Ivory Coast PM named ruling party's presidential candidate
Ivorian President Alassane Ouattara's ruling party has named the country's prime minister Amadou Gon Coulibaly as its candidate for the October presidential election.
The move late Thursday comes after Ouattara last week announced he would not run in the election, ending months of speculation over whether he would seek a controversial third term.
"I am aware of the magnitude of the responsibility and the magnitude of the burden," Coulibaly said after being nominated by the Rally of Houphouetists for Democracy and Peace.
The constitution allows only two presidential terms, but Ouattara, 78, had claimed he would be able to stand due to a constitutional change in 2016 - a claim rejected by the country's opposition.
The presidential election will be a major challenge for the west African country, the world's top cocoa producer and home to more than 25 million people.
A 2010 vote ended in violence which left 3,000 people dead.
"I have appealed to all my sisters and brothers to be united. We must win these elections in the first round," the prime minister said.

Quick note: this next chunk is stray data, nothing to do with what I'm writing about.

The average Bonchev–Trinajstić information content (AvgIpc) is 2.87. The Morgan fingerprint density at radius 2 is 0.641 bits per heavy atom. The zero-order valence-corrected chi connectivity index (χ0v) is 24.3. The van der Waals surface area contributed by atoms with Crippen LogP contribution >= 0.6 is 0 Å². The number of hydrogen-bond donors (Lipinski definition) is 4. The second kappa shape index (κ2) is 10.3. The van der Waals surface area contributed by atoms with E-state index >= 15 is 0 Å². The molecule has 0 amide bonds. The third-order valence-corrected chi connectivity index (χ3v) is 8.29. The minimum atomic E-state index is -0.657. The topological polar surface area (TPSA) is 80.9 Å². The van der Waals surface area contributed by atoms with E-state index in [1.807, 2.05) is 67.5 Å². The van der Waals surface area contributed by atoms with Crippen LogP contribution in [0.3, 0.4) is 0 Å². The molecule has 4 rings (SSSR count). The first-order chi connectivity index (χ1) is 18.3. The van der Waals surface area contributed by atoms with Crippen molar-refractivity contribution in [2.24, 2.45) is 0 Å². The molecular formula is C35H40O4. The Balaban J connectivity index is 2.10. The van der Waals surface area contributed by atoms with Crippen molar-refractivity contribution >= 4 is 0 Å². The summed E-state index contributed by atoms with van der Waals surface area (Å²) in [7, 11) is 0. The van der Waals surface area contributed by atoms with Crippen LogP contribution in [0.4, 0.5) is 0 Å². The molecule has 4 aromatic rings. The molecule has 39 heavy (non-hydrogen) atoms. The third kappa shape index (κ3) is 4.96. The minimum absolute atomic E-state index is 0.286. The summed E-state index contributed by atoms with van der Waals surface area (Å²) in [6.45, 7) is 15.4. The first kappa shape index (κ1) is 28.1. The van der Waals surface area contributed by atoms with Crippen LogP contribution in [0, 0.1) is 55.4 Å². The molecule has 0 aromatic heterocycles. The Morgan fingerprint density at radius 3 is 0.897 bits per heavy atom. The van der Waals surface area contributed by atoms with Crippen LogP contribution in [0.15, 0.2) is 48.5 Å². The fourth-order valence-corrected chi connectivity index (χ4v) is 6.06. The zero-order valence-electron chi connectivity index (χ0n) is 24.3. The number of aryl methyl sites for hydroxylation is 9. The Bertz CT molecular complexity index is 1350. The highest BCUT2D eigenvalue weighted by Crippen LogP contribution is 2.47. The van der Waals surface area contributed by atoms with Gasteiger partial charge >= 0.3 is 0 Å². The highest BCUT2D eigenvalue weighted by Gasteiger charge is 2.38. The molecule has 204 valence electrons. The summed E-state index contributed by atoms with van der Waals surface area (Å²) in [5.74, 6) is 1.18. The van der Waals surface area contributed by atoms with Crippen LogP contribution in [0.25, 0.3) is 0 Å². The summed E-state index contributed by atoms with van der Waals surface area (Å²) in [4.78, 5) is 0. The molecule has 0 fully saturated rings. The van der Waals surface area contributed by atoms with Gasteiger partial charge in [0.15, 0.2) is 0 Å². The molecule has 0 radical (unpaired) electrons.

In president's shadow
While the choice of Coulibaly was not unexpected, the announcement - made without a vote and not long after Ouattara ruled out running in the October 31 race - came as a surprise.
The 61-year-old has spent his career in the shadow of the president, of whom he is a close friend and confidant.
"I've been learning alongside President Alassane Ouattara for 30 years," he said Thursday.
He was the president's secretary general from the time Ouattara came to power in 2010 until his appointment as prime minister in 2017.
Before that he was a senior civil servant and minister of agriculture. He was trained in France and, like Ouattara, has a good grasp of international finance.
"If we want our country to continue to evolve in the spirit of (Ouattara's) governance, Gon (Coulibaly) is best placed," said Hamed Bakayoko, the defence minister.
Coulibaly is from a large family in the country's north and is very influential among traditional chiefs. He was mayor of Ivory Coast's fourth-largest city, Korhogo, from 2001 to 2018.
Ouattara had kept Ivorians guessing over his political future, saying last year that he could run again if his traditional rivals were candidates.
Since the death of founding president Felix Houphouet-Boigny in 1993, Ivory Coast's politics have been dominated by three men: Henri Konan Bedie, Laurent Gbagbo and Ouattara.
Gbagbo, who refused to step down after losing elections in 2010, was acquitted by the International Criminal Court last year on charges relating to the unrest triggered by his bid to cling on to power.
Bedie, who will be 86 during the October election, has not ruled out running.
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